Nudefest: UK naturists fear growing interest in lifestyle puts annual gathering at risk

Nudefest has outgrown the Cornish holiday park that has been its home for the past eight years

Richard Jinman
Saturday 21 November 2015 22:48
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Bottom line: Naturists at the North East Skinny Dip, Druridge Bay
Bottom line: Naturists at the North East Skinny Dip, Druridge Bay

Attendees at Nudefest, the UK’s biggest annual gathering of naturists, performed a naked haka earlier this year, to welcome the Rugby World Cup. But lovers of the unclothed lifestyle had less to celebrate last week when it was revealed that the week-long celebration of British nudity, held each year in July, is facing an uncertain future.

Nudefest has outgrown the Cornish holiday park that has been its home for the past eight years on account of the burgeoning popularity of social nudity.

An Ipsos Mori poll carried out in 2011 found that 6 per cent of British adults considered themselves nudists or naturists, and exponents say that interest in the lifestyle has continued to grow. There are about 130 private naturist clubs in the UK and adherents claim benefits ranging from a sense of liberation to higher doses of Vitamin D.

British Naturism, which boasts almost 10,000 members, says it is struggling to find a suitable site for Nudefest 2016.

“A lot of holiday-park owners might immediately dismiss it [Nudefest] because it’s naked people,” said Andrew Welch, British Naturism’s commercial director. “But it’s a much nicer experience than they might think. Staff do not undress as a rule – they’re welcome to and it has happened – but generally they keep their clothes on and they have a great time.”

Mr Welch admits the stigma surrounding naturism persists. “Some people have been brought up to be modest – whatever that means. The main thing to bear in mind is that the stigma comes from a lack of understanding and education – people may think it’s unsightly, but once they have hosted one of our events they always ask us back.”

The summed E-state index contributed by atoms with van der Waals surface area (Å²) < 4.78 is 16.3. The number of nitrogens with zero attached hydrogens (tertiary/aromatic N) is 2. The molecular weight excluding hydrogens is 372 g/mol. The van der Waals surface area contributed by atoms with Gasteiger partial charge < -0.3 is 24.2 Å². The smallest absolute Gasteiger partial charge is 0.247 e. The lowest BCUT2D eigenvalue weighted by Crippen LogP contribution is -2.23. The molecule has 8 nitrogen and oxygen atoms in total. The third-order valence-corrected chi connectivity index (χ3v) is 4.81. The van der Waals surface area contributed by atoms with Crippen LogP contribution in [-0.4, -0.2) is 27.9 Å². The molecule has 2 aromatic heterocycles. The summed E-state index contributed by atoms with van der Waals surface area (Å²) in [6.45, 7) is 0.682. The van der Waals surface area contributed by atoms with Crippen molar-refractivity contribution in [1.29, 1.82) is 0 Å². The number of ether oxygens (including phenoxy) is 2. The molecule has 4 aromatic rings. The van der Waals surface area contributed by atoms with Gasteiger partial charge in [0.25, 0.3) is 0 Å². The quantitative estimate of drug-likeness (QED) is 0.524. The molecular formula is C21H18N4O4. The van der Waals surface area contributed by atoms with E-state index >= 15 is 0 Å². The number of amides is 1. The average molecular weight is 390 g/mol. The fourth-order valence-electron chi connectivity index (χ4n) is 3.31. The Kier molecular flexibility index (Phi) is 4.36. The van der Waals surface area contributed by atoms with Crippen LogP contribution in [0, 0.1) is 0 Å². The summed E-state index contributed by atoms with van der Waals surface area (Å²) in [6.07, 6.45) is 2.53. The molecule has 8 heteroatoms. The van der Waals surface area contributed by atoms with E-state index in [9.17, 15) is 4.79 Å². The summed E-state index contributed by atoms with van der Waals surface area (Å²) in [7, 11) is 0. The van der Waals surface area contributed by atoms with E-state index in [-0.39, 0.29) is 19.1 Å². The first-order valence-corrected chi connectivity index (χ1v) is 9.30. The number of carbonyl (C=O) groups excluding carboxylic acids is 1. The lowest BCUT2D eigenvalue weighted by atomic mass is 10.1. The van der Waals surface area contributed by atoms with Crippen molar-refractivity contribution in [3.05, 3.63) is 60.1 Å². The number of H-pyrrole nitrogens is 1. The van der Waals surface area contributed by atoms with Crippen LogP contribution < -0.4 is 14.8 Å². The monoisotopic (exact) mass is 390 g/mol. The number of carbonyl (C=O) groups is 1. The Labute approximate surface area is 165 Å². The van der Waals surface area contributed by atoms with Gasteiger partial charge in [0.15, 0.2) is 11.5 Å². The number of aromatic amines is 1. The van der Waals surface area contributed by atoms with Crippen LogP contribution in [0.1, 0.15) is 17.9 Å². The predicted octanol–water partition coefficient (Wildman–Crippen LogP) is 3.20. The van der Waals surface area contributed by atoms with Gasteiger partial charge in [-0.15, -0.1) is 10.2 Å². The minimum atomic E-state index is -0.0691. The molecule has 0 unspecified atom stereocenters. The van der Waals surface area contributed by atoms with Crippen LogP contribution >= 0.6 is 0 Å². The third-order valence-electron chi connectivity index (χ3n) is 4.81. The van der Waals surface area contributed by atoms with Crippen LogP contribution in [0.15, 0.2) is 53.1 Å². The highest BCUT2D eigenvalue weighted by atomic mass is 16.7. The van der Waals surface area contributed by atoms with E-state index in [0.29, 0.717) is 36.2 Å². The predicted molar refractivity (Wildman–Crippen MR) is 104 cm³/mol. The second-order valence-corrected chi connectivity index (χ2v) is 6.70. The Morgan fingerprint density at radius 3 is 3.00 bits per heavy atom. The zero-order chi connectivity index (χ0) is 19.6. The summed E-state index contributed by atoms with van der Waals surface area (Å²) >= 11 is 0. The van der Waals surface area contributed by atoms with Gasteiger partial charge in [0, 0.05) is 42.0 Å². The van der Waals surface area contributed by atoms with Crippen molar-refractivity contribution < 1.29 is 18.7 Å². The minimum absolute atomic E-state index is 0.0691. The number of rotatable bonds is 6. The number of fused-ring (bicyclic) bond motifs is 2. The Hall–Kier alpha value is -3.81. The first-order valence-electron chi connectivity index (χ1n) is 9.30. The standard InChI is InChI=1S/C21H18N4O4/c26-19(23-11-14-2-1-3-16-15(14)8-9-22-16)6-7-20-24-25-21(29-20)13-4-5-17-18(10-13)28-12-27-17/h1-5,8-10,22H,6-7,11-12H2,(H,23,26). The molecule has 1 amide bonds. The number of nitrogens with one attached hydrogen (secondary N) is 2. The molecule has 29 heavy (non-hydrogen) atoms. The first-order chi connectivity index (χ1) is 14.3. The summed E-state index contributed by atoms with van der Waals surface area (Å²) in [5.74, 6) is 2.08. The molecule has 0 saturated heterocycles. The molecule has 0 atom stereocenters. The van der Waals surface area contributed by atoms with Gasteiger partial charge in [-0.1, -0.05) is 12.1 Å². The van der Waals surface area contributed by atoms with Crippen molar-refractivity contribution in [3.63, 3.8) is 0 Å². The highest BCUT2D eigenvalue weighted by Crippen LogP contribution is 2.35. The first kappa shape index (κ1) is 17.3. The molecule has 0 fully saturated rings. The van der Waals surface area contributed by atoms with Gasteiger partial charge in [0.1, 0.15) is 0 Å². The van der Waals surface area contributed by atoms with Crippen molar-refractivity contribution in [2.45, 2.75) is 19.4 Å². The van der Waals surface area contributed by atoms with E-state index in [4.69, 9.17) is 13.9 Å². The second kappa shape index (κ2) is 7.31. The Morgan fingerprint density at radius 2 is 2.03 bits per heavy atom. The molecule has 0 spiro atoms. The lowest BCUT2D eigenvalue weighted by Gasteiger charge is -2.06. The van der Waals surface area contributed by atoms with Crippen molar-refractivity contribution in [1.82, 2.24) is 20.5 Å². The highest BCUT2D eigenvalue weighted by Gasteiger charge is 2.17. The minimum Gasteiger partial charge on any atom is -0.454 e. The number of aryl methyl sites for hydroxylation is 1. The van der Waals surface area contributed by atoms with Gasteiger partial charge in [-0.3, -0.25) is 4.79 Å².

A suitable Nudefest venue must be able to handle a packed week of naked activity that includes jogging, archery, yoga and boules, a firm favourite among naturists. There needs to be accommodation or camping space for 500 people and, ideally, facilities such as indoor and outdoor swimming pools as well as a bar to host the event’s legendary midnight discos. “If you’ve never done a naturist disco you really must,” said Mr Welch. “With all the bits jiggling it’s really wonderful and you don’t have to go outside to cool down.”

While a “small proportion” of park owners have an issue with naturists, they’re in the minority, said Mr Welch. A more common problem is the practical difficulty of combining a handful of clothed holiday-makers with hundreds of naked ones.

“The usual problem is that the owner can’t guarantee us exclusive use of the site,” he said.

Nudefest, despite its name, is not exactly a bacchanalian affair. “We don’t do anything that you wouldn’t see anywhere else,” said Mr Welch. “We’ve had life drawing classes and war-gaming and a local lady does massage all week.” There are nude excursions, too, including visits to a brewery in Truro and a memorable after-hours visit to Newquay Zoo.

“I wonder whether the animals noticed that the people staring at them weren’t brightly coloured for once,” said Mr Welch. “Probably not, I suppose.”

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